Choosing the Perfect Look:
I get many questions about finish solutions for a newly installed product. Just today I fielded an inquiry about how to seal up and enhance the looks of a fire escape I installed earlier this year. It was a bargain job, with Yellawood and a cedar railing system, but for the moment, it still looks sharp. The trick here, even with a relatively inexpensive product like treated lumber is to maximize the life of the product to ensure proper return on the investment.
I’ve been out of the deck “building” game since the days of CCA. No money made on that thing, but I don’t want the owner feeling like the money hasn’t been properly spent either. Consultations were in order.
I went to Sherwin Williams. There’s a fellow over at my local store that I worked with in college for a time. He’s spent eighteen years since selling paint and protectants, and I’m pretty sure he knows what he’s talking about. My inquiry, in this case, was to the effectiveness of the products he offered to bring some color to that treated lumber and simultaneously protect the integrity of the wood. He went over the basics, such as using an oil-based application with some tint. Even a little tint is better than an untinted application in terms of durability of the coating, because it assists in blocking the damaging rays of the sun.
Some Finishing Options
Yeah, sun…I’m calling you out. Sure, you heat the earth and provide it all possibilities necessary for life, but you’re also messing up these decks. So, please invest in a bit of tint if you want to preserve the coloration. Trading off a little darkening initially can best preserve the coloration of your hardwoods, if this is the look that is desired.
Others want the natural coloration some of our hardwoods provide through the natural weathering process. Our customers who elect to naturally weather their hardwood installations aren’t making a bad choice at all. However, there will be a little loss of the effective life of the deck. If we’re talking about a thirty year product, giving up a year or so of life isn’t that big a deal when weighed against the increased maintenance of keeping the product more deeply colored.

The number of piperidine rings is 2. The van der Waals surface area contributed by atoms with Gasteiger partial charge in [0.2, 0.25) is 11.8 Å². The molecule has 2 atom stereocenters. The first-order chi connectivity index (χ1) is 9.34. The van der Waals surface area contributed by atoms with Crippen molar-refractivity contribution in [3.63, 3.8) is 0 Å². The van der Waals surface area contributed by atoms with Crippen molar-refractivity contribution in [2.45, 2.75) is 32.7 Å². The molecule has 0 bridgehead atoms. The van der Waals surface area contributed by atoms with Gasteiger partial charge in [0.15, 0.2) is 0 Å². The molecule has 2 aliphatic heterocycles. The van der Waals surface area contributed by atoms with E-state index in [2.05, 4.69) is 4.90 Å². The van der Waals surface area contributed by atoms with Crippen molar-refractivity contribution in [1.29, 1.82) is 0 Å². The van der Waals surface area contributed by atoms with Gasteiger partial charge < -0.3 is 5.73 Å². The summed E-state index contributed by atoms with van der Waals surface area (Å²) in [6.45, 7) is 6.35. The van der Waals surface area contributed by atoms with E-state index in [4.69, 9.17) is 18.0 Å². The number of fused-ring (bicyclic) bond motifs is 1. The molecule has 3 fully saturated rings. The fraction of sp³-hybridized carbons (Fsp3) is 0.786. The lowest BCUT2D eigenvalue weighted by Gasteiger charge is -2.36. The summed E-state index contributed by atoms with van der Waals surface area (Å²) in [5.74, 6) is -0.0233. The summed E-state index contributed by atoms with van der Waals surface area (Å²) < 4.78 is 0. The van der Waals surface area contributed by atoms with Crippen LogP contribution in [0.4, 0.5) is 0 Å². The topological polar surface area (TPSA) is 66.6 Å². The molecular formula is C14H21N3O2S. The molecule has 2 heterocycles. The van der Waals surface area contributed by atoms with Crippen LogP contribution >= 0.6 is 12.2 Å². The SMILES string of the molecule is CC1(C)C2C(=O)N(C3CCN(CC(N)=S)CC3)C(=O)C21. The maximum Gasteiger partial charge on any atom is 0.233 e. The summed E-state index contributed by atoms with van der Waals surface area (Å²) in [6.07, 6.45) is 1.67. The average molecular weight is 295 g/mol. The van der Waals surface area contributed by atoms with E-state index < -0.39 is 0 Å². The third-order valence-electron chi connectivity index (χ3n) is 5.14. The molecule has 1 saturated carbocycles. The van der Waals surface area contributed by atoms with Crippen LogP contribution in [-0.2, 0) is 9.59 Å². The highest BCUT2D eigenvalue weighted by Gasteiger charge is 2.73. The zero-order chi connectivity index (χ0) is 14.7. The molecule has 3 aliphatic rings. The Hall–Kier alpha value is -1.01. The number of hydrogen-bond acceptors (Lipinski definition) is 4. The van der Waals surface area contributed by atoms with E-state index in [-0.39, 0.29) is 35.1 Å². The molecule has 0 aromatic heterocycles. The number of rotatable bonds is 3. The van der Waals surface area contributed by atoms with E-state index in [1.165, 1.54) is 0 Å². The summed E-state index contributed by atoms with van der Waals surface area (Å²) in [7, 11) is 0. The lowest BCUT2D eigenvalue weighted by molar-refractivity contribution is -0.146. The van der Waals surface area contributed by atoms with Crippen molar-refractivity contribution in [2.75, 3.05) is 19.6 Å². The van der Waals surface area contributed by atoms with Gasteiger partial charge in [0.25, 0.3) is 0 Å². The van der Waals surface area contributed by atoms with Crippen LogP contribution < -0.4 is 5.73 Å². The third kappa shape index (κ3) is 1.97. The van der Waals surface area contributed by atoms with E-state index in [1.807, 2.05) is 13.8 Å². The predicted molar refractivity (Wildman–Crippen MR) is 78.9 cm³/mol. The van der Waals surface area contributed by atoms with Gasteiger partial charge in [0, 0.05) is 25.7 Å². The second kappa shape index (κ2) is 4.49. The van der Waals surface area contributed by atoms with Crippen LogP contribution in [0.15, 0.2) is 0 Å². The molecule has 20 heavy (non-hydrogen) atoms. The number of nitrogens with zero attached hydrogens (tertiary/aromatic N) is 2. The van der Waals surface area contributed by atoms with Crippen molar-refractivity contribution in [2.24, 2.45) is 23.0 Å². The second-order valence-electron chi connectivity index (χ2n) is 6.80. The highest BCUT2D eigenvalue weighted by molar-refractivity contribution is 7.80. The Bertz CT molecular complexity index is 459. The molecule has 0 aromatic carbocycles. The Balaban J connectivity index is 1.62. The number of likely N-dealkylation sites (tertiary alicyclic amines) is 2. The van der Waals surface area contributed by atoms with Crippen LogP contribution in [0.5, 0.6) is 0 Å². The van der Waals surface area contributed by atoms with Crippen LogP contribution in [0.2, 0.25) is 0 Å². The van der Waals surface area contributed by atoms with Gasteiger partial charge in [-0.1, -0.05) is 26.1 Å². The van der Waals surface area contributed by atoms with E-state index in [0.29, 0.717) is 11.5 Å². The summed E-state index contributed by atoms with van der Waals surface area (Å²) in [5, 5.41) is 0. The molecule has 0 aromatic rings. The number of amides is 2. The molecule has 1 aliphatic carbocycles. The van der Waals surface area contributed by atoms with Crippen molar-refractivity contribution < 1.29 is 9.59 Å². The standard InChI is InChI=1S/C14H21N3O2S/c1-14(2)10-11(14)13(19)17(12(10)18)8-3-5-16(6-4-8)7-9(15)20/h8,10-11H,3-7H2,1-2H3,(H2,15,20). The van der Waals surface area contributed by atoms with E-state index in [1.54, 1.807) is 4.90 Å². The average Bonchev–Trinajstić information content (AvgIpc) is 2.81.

I consider end sealers to be non-negotiable when building any outdoor project with our tropical hardwoods. If you like nearly guaranteed splitting of an unacceptable portion of your lumber, feel free to skip sealing the ends. It’s time consuming, yes…but in most climates it simply has to be done. Perhaps in the future we could look more closely at the various end sealants, but the most important thing is to simply be neat about it, especially if the face surface is to naturally weather.
Rain, Rain, Go Away!
In any event, it’s always about the weather. We appreciate any input. (Not to discriminate against my wonderful fellow Kansans, it’s just that we already share a healthy bond of the wild variations in our beloved continental steppe.)
There are sealants of all types heading this way as we speak. Some Messmer’s UV+ is on the way. I’m rounding up all kinds of products our customers have used through the years. We’ll test finishes starting this winter. I don’t know how much the artificial wear will enlighten me to the durability of these finishes. However, there needs to be a starting point, and this is one of the winter projects for Specialty Lumber Solutions. We’re getting to the bottom of this. At least as a representative of what can happen in Kansas winters when a guy chains up several sticks of wood to the back of his truck and drives around 40 acres.